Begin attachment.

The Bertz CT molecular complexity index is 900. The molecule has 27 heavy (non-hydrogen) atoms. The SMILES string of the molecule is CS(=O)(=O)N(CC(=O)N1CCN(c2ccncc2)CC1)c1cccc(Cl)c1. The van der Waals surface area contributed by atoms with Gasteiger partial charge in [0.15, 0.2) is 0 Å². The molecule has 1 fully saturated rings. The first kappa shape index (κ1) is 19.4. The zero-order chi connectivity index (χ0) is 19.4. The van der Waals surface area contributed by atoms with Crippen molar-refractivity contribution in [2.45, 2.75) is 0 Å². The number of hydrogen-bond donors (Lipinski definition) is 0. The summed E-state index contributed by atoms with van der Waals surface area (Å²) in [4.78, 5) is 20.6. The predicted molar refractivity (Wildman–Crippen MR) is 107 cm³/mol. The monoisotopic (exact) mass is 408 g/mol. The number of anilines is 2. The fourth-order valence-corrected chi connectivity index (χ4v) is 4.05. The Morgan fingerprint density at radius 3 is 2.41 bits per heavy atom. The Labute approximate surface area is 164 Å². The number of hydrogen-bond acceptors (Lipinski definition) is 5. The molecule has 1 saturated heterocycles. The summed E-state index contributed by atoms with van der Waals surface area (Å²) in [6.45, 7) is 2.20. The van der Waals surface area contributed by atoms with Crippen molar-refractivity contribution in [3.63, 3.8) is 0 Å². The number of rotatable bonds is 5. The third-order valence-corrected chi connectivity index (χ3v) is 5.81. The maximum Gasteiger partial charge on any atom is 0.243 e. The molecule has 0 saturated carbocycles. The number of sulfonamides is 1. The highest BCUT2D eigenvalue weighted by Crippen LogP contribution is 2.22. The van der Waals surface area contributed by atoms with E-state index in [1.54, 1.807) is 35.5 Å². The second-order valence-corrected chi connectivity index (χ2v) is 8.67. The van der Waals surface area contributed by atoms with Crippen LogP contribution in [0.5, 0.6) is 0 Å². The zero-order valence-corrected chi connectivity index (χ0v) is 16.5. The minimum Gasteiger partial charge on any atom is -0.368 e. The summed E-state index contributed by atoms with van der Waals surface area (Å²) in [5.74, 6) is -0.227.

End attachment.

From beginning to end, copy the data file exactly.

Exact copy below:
The Bertz CT molecular complexity index is 900. The molecule has 27 heavy (non-hydrogen) atoms. The SMILES string of the molecule is CS(=O)(=O)N(CC(=O)N1CCN(c2ccncc2)CC1)c1cccc(Cl)c1. The van der Waals surface area contributed by atoms with Gasteiger partial charge in [0.15, 0.2) is 0 Å². The molecule has 1 fully saturated rings. The first kappa shape index (κ1) is 19.4. The zero-order chi connectivity index (χ0) is 19.4. The van der Waals surface area contributed by atoms with Crippen molar-refractivity contribution in [2.45, 2.75) is 0 Å². The number of hydrogen-bond donors (Lipinski definition) is 0. The summed E-state index contributed by atoms with van der Waals surface area (Å²) in [4.78, 5) is 20.6. The predicted molar refractivity (Wildman–Crippen MR) is 107 cm³/mol. The monoisotopic (exact) mass is 408 g/mol. The number of anilines is 2. The fourth-order valence-corrected chi connectivity index (χ4v) is 4.05. The Morgan fingerprint density at radius 3 is 2.41 bits per heavy atom. The Labute approximate surface area is 164 Å². The number of hydrogen-bond acceptors (Lipinski definition) is 5. The molecule has 1 saturated heterocycles. The summed E-state index contributed by atoms with van der Waals surface area (Å²) in [6.45, 7) is 2.20. The van der Waals surface area contributed by atoms with Crippen molar-refractivity contribution in [3.63, 3.8) is 0 Å². The number of rotatable bonds is 5. The third-order valence-corrected chi connectivity index (χ3v) is 5.81. The maximum Gasteiger partial charge on any atom is 0.243 e. The molecule has 0 saturated carbocycles. The number of sulfonamides is 1. The highest BCUT2D eigenvalue weighted by Crippen LogP contribution is 2.22. The van der Waals surface area contributed by atoms with E-state index in [1.54, 1.807) is 35.5 Å². The second-order valence-corrected chi connectivity index (χ2v) is 8.67. The van der Waals surface area contributed by atoms with Crippen LogP contribution in [0.5, 0.6) is 0 Å². The zero-order valence-corrected chi connectivity index (χ0v) is 16.5. The minimum Gasteiger partial charge on any atom is -0.368 e. The summed E-state index contributed by atoms with van der Waals surface area (Å²) in [5.74, 6) is -0.227.